M.C.: Where did Chinese photographers receive formal training in the 60s-70s? How about today?
L.H.S.: A fair number of them graduated from Beijing Film Academy, Changchun Film Academy, Xi’an Film Academy, in other words film schools. This was the case of some authors, such as Li Zhensheng and Jiang Shaowu whose works on the Cultural Revolution are very important.
Formal training outside from film schools came relatively recently. Today there are many journalism departments or photography departments from which you can learn the medium.
As for me, I chiefly learnt from my job at Life magazine in 1976 when I served an apprenticeship with Gjon Mili [an Albanian-American photographer who had earlier taught him at Hunter College]. I hadn’t been taught how to use an aperture, a shutter speed, or a camera but I learnt to scrutinize Life magazine’s pictures, such as Cartier-Bresson’s prints amongst many others. Before I came back to China for my first assignment [in 1976 to covered Mao Zedong’s funeral], I was invited to look at all the contact sheets taken by these major photographers. In that sense Gjon Mili never taught me how to use a camera, instead he focused attention on the eyes and the aesthetic.
M.C.: What makes a strong photo?
L.H.S.: I think last year people took in total 68 billion images. Time has changed compared to the old days. What changed notably is the traditional way to choose a photograph. When you look at Paris Match, at The Times, at Time Magazine, at Newsweek, at LIFE you wonder why photo editors would pick the same pictures, in many cases they do. This way of presenting a work of photography is very different today.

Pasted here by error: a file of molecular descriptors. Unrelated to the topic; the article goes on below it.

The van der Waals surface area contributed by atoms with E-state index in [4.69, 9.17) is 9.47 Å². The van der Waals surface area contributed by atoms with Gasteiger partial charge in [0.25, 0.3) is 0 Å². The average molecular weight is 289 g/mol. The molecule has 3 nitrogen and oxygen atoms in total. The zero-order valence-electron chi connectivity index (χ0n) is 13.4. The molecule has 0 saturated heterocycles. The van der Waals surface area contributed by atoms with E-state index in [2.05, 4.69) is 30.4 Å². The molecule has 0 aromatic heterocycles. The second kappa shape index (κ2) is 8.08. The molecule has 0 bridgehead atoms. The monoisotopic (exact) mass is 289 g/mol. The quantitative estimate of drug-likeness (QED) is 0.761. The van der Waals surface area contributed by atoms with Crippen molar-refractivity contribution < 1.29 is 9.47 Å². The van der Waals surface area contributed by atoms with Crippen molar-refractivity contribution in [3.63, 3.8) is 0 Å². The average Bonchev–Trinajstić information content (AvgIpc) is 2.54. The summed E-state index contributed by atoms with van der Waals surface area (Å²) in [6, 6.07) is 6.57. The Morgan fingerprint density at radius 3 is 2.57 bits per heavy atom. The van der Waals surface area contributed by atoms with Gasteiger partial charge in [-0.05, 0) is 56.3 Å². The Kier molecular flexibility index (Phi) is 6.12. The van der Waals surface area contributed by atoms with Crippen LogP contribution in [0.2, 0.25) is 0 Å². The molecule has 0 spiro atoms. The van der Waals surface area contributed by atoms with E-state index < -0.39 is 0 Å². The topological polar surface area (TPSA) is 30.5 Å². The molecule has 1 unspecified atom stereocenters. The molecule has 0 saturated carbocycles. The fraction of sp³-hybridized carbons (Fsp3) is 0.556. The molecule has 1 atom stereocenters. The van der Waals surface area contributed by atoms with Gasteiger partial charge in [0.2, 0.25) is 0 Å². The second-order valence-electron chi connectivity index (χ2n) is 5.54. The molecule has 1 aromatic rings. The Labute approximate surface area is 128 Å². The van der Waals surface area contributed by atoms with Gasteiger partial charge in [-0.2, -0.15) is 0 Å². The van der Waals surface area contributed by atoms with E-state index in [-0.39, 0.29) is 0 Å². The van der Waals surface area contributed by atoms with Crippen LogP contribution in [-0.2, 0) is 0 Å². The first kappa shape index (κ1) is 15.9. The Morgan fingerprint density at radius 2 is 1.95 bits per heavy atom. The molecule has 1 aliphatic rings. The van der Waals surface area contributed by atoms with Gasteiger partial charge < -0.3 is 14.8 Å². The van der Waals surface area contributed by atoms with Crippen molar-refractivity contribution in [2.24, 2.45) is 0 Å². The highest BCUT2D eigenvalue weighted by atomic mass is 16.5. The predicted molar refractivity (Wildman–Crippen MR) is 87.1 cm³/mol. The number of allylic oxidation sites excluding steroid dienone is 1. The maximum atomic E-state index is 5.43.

Today you mainly look at photographs through your smartphone or Internet. But sometimes images are not quiet in the same way, not intense in a same way. Thanks to digital technology artists can engage more with photography, so lines has blurred significantly. But if you go to Paris Photo today, you still look at 50% documentary/humanism and 50% artistic/conceptual. So it’s still 50/50.
I think documentary works stay powerful because they reflect something photography does exclusively well, other medium like painting cannot give you the same spontaneity. Nowadays a lot of works are becoming a lot more trendy, a lot more stylish. But I think a strong photography should evoke a sort of mutual intellectual reckoning, while triggering emotional responses from the viewers.
M.C.: Do you have any advice for young photographers?
L.H.S.: I would still recommend what I used to say to my students twenty years ago: keep reading. Whatever photography one does or practices, it’s the idea that remains powerful. And you don’t get ideas by sitting by the sun and think, you generate ideas because someone else’s ideas attract you. It’s always a process of interaction.
M.C.: What’s next for you?
L.H.S.: I’m doing my own personal work. I’m notably working with a German publisher to prepare a monograph on my works that will be published in 2019.